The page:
By Maj. Lindsey M Elder (8th Theater Sustainment Command)February 6, 2018
Soldiers and guests of the 8th Theater Sustainment Command have the opportunity to do something few ever have: board and tour U.S. Army Watercraft. But do you know your bridge from your bow?
Army mariners can sometimes speak their own language. For first timers, or even the seasoned brigade commander who wants to sound smarter the next time Logistic Support Vessels (LSVs) are moving their organization's equipment to P?hakuloa Training Area (PTA), here's a quick cheat sheet of some of the important things to help you talk the talk.
Bridge: The navigational control center of the vessel.
Galley: the vessel's kitchen
Head: A vessel's restroom.
Quarters: A Soldier's room aboard the vessel. On an LSV with a full crew, Soldiers share a room. Warrant Officers have their own room.
Gangway: The ramp or staircase you use to embark or disembark from the vessel.
Prow: The forward-most part of a ship's bow that cuts through the water, above the waterline.
Boatie: The more informal title used by service members for Army mariners.
Battle Stations: It's not always calm seas, all Army mariners and crew members have fighting positions assigned to them if they had to defend the vessel from threats. They are also trained on multiple weapons systems.
Ship locations and directions
Specific words are used to describe locations aboard watercraft.
The stern is at the very back of the ship (aft is the back portion of the entire ship).
The bow is the very front.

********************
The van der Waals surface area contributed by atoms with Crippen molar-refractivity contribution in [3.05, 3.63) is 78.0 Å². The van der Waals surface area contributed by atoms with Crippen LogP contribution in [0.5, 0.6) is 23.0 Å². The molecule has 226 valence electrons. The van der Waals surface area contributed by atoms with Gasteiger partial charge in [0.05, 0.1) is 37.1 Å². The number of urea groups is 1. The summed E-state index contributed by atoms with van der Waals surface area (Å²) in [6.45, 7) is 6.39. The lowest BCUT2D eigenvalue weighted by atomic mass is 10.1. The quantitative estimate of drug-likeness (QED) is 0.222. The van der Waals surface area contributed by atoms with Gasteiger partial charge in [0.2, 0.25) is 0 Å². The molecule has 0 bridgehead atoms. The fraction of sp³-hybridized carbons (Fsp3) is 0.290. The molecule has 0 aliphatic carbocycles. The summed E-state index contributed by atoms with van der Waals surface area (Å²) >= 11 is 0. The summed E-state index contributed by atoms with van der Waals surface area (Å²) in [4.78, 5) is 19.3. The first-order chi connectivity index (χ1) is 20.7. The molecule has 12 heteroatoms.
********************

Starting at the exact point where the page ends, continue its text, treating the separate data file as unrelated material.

Forward is near the front of the ship while midship is--you guessed it--the midpoint of the boat. Portside is the left side of the ship (as you face forward) while the starboard side is on the right.
You don't go "downstairs," you go "below," or "down below."
Should I call him/ her the Skipper or Vessel Master?
The proper title is Vessel Master. Skipper is to Vessel Master as "Top" is to First Sergeant; a more informal acknowledgement of their leadership role on the vessel.
Why are ships/ vessels referred to as she?
The exact origin of the custom varies. The most common rationale is it comes from tradition of boat owners who were historically male, naming their vessels after significant women in their lives. Another is that it is because the figureheads on the prow of ships were often a representation of the female namesake and form. Another explanation was the analogy that ships carry lives like women.
Fact or fiction: The Army has more boats than the Navy?
Fiction. Myth most likely as a play on words. The Army tends to designate it's watercraft as "boats," while the Navy refers to them as ships.
Do's and Don'ts
Do: Render a proper salute when embarking, it is a sign of respect and vessel customs and courtesies.
Do not place your cover (headgear) on any dining tables. On Army vessels it is considered bad form, with the standard punishment being freezing the cover in a pot of water if discovered.
Do not sit in the Vessel Master's chair
Do not whistle on the bridge when underway
Do not call them sailors, the preferred term is Army mariner
At the discretion of the vessel master, Army Watercraft crews acknowledge special maritime traditions when vessels cross certain parts of the world, or milestones of distance.
- Golden Dragon - crossing the International Date Line
- Shellback - crossing the equator
- Order of Magellan -- completing global circumnavigation
If you can remember all that, we think you're ready. Army watercraft provide fully integrated, organic, and enduring waterborne transport capability in direct support of land operations. Giving ground force commander's a vital and enduring link across domains, LSV's provide a ready means to exploit coastlines and waterways as an integral and essential part of the ground campaign. Crewed by 23 enlisted mariners, engineers and eight warrant officers, LSVs are essential to the continued readiness of the Army in the Pacific.